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Balmain’s Olivier Rousteing Sets Up Shop at the Root of His Pop Culture Obsession

Balmain's West Coast flagship. Photo: Courtesy of Balmain

Balmain’s West Coast flagship. Photo: Courtesy of Balmain

When we heard Balmain was opening its first store in Los Angeles, we were most surprised by the fact that the brand didn’t already have one. When you think of European luxury brands who have embraced celebrity and popular culture, Balmain is among the first that come to mind, thanks to Creative Director Olivier Rousteing.

“I think LA is a symbol of the American dream,” he told me on a sofa in the beautiful back patio of Balmain’s new Melrose Place boutique Wednesday morning. “It’s more than just opening a store; it’s a celebration of all that I believed in.” Rousteing has been obsessed with LA since he was a kid and gets inspired by the city’s glamour and energy. “I feel really young and I do young things [when I’m here],” he said. “I was doing bonfires on the beach in Malibu, driving in the desert, so many things that make me feel like, not only a fashion designer, but a human being.”

Balmain's West Coast flagship. Photo: Courtesy of Balmain

Balmain’s West Coast flagship. Photo: Courtesy of Balmain

From the Kardashians to hip hop, Rousteing explained how he’s been judged for, as the creative director of a luxury house, embracing certain celebrities and music from LA. But now, a few years later, fellow luxury fashion houses have become more infatuated with Hollywood than ever with brands like Dior, Moschino, Hermès, Louis Vuitton and more staging shows in Southern California in recent seasons. “So many choices that I did that have been inspired by LA that have been controversial at one point, and today, it’s not, and I think it’s funny to see how people change their minds,” said Rousteing.

Rather than stage a full-fledged runway show — which he said he’s open to doing in the future now that the store is open — Rousteing hosted a very LA party at a private residence in Beverly Hills, which we heard through the grapevine once belonged to Michael Jackson. In addition to the new store, the event also celebrated Balmain’s new collaboration with Beats by Dre on a chic set of headphones — another example of Rousteing’s ties to pop culture. Guests were invited to put on the headphones and listen to playlists compiled by Rousteing while exploring little activations on the property; one was set up to resemble a desert landscape, another to feel like a jungle. It was in the latter that I nearly bumped into Kim Kardashian taking a selfie.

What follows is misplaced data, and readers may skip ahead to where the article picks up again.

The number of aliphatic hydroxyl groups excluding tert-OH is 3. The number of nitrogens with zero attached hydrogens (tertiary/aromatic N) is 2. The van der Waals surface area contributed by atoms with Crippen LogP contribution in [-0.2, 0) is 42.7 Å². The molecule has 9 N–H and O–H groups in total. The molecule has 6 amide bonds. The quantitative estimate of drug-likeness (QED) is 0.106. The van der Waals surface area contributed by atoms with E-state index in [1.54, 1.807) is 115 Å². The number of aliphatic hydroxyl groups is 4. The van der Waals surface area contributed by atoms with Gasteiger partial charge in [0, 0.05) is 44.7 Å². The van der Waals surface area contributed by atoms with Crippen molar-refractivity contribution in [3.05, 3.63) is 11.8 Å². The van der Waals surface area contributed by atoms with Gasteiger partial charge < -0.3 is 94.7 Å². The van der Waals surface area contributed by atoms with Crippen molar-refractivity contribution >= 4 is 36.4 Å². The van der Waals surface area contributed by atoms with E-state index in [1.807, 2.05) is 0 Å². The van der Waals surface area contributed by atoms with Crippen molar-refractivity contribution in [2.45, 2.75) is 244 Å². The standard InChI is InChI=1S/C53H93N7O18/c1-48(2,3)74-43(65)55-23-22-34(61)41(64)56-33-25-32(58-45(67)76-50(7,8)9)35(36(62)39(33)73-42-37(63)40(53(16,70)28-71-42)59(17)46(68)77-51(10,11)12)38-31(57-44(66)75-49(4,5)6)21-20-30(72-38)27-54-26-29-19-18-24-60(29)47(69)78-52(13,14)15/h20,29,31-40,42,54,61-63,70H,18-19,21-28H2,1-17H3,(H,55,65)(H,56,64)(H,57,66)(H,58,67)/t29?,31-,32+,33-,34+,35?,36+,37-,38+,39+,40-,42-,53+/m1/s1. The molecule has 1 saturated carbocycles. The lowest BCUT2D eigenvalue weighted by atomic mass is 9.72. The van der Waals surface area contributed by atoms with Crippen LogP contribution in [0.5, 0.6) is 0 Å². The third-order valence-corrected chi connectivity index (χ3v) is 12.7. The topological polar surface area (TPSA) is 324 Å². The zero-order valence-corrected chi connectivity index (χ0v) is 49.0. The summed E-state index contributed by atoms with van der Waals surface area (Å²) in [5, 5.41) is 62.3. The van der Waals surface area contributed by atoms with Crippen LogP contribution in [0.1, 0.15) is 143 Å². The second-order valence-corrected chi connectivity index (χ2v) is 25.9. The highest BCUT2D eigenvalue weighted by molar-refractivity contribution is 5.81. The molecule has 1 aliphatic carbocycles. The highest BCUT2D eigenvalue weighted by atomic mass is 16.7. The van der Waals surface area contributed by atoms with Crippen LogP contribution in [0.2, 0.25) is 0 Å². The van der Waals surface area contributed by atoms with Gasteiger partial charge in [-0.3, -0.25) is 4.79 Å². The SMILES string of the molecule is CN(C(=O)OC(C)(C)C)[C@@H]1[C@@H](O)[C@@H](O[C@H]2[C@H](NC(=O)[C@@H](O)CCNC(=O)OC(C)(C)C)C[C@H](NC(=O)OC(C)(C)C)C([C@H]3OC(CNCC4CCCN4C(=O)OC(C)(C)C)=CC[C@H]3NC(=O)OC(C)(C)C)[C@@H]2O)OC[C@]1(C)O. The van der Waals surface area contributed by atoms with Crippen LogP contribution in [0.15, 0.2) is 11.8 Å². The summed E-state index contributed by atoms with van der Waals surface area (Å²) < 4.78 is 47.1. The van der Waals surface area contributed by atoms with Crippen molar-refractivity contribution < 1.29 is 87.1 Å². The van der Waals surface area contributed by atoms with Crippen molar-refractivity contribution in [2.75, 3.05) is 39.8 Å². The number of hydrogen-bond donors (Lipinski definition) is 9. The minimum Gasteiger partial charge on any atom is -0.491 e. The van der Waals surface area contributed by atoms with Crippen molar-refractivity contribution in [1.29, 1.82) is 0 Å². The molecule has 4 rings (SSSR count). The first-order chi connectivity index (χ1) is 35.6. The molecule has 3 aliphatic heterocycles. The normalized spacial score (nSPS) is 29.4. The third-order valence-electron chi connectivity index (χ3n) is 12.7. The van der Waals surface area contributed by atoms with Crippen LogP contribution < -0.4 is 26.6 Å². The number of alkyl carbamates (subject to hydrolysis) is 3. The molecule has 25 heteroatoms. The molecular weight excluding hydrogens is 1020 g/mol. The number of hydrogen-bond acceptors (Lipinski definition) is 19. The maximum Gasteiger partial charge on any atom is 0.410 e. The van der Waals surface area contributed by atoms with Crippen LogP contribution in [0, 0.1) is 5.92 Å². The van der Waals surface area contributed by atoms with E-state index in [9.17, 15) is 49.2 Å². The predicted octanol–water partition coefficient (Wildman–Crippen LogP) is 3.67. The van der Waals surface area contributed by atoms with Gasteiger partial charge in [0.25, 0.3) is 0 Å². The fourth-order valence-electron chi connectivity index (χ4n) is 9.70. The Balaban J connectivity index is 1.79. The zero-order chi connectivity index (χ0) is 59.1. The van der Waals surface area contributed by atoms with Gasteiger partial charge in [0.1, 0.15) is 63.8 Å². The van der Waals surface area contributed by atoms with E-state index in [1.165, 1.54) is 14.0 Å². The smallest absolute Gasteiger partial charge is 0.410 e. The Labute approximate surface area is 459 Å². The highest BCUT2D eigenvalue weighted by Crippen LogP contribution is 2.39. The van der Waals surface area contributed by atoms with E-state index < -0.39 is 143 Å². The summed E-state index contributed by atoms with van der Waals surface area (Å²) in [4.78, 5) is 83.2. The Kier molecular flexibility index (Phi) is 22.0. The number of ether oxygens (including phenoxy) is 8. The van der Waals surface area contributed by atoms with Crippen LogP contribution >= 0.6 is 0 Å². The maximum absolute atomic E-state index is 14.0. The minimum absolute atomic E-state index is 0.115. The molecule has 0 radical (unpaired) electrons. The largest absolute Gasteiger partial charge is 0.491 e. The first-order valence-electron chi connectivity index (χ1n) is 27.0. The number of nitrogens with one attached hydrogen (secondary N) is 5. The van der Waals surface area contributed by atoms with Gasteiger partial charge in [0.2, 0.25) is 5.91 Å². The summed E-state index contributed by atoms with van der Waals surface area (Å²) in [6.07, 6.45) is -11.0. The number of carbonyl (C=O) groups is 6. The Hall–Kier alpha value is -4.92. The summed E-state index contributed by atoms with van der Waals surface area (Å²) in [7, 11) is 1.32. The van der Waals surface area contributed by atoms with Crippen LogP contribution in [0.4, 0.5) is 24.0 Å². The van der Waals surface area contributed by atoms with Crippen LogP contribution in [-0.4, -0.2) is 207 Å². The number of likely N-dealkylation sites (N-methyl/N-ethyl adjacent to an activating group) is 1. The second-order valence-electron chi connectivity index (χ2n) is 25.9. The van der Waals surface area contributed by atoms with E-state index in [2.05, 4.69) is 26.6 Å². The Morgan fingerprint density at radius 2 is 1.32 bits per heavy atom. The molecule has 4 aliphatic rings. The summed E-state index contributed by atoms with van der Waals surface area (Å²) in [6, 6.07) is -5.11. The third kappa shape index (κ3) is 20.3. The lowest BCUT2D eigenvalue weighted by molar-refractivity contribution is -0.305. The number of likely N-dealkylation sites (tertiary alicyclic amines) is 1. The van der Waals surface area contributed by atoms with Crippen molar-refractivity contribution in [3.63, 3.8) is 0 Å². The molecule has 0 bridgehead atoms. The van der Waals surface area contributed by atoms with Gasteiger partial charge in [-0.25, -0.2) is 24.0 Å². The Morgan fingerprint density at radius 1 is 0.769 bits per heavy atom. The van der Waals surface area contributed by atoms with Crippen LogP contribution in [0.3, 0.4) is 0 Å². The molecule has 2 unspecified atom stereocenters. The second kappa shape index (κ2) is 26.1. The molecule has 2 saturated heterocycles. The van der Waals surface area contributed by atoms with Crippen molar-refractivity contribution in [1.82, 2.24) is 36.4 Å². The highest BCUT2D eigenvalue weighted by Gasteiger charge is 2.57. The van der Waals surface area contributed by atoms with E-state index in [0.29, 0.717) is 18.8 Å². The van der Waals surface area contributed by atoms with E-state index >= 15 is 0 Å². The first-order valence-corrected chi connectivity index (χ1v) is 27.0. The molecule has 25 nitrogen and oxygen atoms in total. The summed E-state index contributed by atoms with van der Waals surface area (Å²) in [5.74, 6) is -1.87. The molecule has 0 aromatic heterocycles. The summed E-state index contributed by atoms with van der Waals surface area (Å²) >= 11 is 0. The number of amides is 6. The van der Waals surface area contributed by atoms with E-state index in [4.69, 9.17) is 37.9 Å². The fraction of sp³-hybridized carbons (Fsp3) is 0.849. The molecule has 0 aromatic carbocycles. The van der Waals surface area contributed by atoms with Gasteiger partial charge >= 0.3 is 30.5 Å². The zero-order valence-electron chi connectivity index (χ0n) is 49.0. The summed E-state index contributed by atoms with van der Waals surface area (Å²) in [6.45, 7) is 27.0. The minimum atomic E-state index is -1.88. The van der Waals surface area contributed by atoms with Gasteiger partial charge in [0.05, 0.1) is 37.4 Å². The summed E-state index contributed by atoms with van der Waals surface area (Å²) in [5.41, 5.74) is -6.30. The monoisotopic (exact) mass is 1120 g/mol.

“Kim has been such an inspiration for so many women,” Rousteing told me that morning, discussing the success of Balmain’s year-old line of very expensive kids’ clothes, which has its own dedicated section in the LA store. “No matter what people say, the reality is when she started to dress North, it was really interesting to see how parents start to become really obsessed with [wanting] to dress their kids, as well.”

Later in the evening there was a brief fashion show followed by a performance by Migos. Rousteing still refers to Balmain’s circle of influential supporters as his #BalmainArmy, and members at this particular event included, in addition to Kardashian, Teyana Taylor, Hailee Steinfeld, Kate Bosworth, Poppy Delevingne, Giovanna Battaglia and Harry Brant.

Balmain's West Coast flagship. Photo: Courtesy of Balmain

Balmain’s West Coast flagship. Photo: Courtesy of Balmain

Rousteing may have been rubbing elbows with celebrities for years, but this did feel like a culmination of all that Hollywood relationship-building, and evidence that a very Parisian brand can also be very LA. This cohesiveness owes to Rousteing’s singular vision as a creative director — a role that recently expanded to include photography: He pulled a Karl Lagerfeld and, for the first time, shot Balmain’s Fall 2017 ad campaign himself. “I think there are three points when you’re a designer for a house: First is being a designer, creating clothes, having a sense of proportion; second is being creative director, to have a sense of vision, what you want to express with your clothes; and third is how to express [that vision]. When you shoot the campaign it’s exactly those three points, because you know your clothes by heart and how they look good; you know the meaning of those clothes,” he explained. “I enjoy it so much because I was in control from the creation to the communication.”

Rousteing said he plans to continue shooting his own campaigns. “People say, ‘Oh my God, he’s doing everything on his own,’ but at the end of he day, I don’t care what people say; I’m just proud.” Since taking over Balmain as a relatively unknown 25-year-old six years ago, Rousteing has led the French fashion house to massive growth, at least in terms of mainstream brand awareness, so we have no reason to stop trusting his vision now; and expansion into LA really does make perfect sense.

He may have already made it in Paris, but Rousteing deserves a slice of the American dream, too.

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